Phrased in this way, the argument is absurd. First of all, as I previously mentioned, many people who support secularism are not secular people themselves: they are religious believers who recognize the value of government remaining neutral toward religious beliefs. (For example, Barry Lynn, the current director of Americans United for Separation of Church and State, is an ordained minister in the United Church of Christ.) Second, if that was what secular people wanted, we wouldn’t merely be demanding that the government cease its official endorsement of religions we don’t belong to; we would be demanding that the government take our side. We would be demanding not that “under God” be stricken from the Pledge of Allegiance, but that it be replaced with “under no God”. We wouldn’t be asking for an end to official prayer before city council meetings; we’d be asking for an official reading from the books of Richard Dawkins or Robert Ingersoll.
Private individuals and religious groups can promote their religion to their heart’s content, on their own property and with their own money. But the government is supposed to represent all of us, to respect everyone’s freedom to believe or not believe as they see fit, and to refrain from any action which sends the message to a particular religious (or atheist) group that they are favored, privileged insiders, or that they are disfavored, rejected outsiders.
And lastly, why do we advocate secularism in government? The answer is that, in the long run, it’s better for everyone regardless of what beliefs they hold. Prominent advocates of state secularism, like America’s founding fathers, had the lessons of history to draw from, and knew full well that when a state is not secular, when its religious belief is determined by its rulers and competing beliefs are outlawed or persecuted, the inevitable result is bitter, bloody religious war. Europe was convulsed by warfare between Catholics and Protestants for centuries for that very reason. Today we see similar strife between Sunni and Shi’ite Muslims, in countries where the rulers demand allegiance to one or the other of those sects.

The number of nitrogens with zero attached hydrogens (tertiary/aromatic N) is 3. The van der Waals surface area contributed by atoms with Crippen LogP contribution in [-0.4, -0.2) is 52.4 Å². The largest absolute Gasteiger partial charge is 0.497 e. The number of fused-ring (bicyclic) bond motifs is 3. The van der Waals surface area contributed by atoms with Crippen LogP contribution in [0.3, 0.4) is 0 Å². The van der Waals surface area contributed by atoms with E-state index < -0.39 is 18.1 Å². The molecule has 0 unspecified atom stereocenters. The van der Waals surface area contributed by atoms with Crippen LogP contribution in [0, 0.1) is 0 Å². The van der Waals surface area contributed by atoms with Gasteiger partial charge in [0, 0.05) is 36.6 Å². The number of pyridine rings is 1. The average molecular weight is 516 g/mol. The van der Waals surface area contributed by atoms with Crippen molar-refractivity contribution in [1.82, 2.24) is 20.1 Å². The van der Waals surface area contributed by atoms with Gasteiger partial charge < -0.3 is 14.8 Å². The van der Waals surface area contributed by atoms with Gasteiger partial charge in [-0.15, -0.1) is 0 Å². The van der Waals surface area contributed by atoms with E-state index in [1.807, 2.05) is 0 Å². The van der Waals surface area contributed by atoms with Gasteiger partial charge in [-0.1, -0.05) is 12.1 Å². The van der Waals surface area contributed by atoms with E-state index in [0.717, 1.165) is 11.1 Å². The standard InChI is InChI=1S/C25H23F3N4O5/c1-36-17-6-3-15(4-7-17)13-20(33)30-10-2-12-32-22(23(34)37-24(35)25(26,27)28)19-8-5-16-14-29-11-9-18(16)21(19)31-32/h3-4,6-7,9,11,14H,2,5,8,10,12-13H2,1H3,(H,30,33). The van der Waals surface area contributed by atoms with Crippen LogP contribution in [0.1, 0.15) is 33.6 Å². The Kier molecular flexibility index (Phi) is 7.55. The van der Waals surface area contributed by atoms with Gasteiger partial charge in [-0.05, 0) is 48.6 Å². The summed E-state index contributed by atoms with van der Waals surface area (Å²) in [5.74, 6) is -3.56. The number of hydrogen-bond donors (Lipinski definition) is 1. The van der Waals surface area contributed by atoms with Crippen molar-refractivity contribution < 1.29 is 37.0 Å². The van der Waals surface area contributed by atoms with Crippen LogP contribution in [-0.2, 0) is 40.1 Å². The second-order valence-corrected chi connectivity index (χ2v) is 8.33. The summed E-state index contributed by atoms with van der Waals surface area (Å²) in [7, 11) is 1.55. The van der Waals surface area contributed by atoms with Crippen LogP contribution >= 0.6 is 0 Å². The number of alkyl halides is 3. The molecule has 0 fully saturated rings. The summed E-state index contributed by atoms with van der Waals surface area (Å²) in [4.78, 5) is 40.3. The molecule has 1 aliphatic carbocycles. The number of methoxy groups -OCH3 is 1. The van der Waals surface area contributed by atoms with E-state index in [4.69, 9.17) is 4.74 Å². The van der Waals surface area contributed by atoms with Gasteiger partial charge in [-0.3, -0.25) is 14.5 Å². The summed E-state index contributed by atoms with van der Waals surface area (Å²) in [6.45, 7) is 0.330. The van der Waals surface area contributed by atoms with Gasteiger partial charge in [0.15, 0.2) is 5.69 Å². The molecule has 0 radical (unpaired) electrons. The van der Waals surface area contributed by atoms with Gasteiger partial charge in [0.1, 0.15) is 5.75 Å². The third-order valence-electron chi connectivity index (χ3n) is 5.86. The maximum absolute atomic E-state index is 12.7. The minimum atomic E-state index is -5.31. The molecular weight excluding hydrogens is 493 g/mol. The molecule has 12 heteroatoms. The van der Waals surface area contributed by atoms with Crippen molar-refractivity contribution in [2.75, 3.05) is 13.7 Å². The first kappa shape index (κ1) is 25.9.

One doesn’t have to be an atheist to recognize that it’s better for everyone when the state doesn’t attempt to coerce uniformity among its citizens. Religious belief is and must be a matter of individual conscience, not of coercion imposed by law. That’s why secularism in government is good for us all, both for religious people and also for people who are secular themselves.
But I would add that, for individuals, secularism is a good thing as well. Being a secular person means being free from the superstitious and arbitrary impositions of religion, from the chains of senseless dogma and from archaic and irrational rules. Secularism means the freedom to live your life as you see fit, pursuing whatever purpose you choose for yourself, subject only to the limitation that you allow others the same freedom and not interfere with their equal right to set their own course. As Robert Ingersoll put it in his usual poetic style:
Secularism believes in building a home here, in this world. It trusts to individual effort, to energy, to intelligence, to observation and experience rather than to the unknown and the supernatural. It desires to be happy on this side of the grave.
Secularism means food and fireside, roof and raiment, reasonable work and reasonable leisure, the cultivation of the tastes, the acquisition of knowledge, the enjoyment of the arts, and it promises for the human race comfort, independence, intelligence, and above all liberty.
Secularism, in government and in individual life, is something the human race needs more of. We should work to make it so.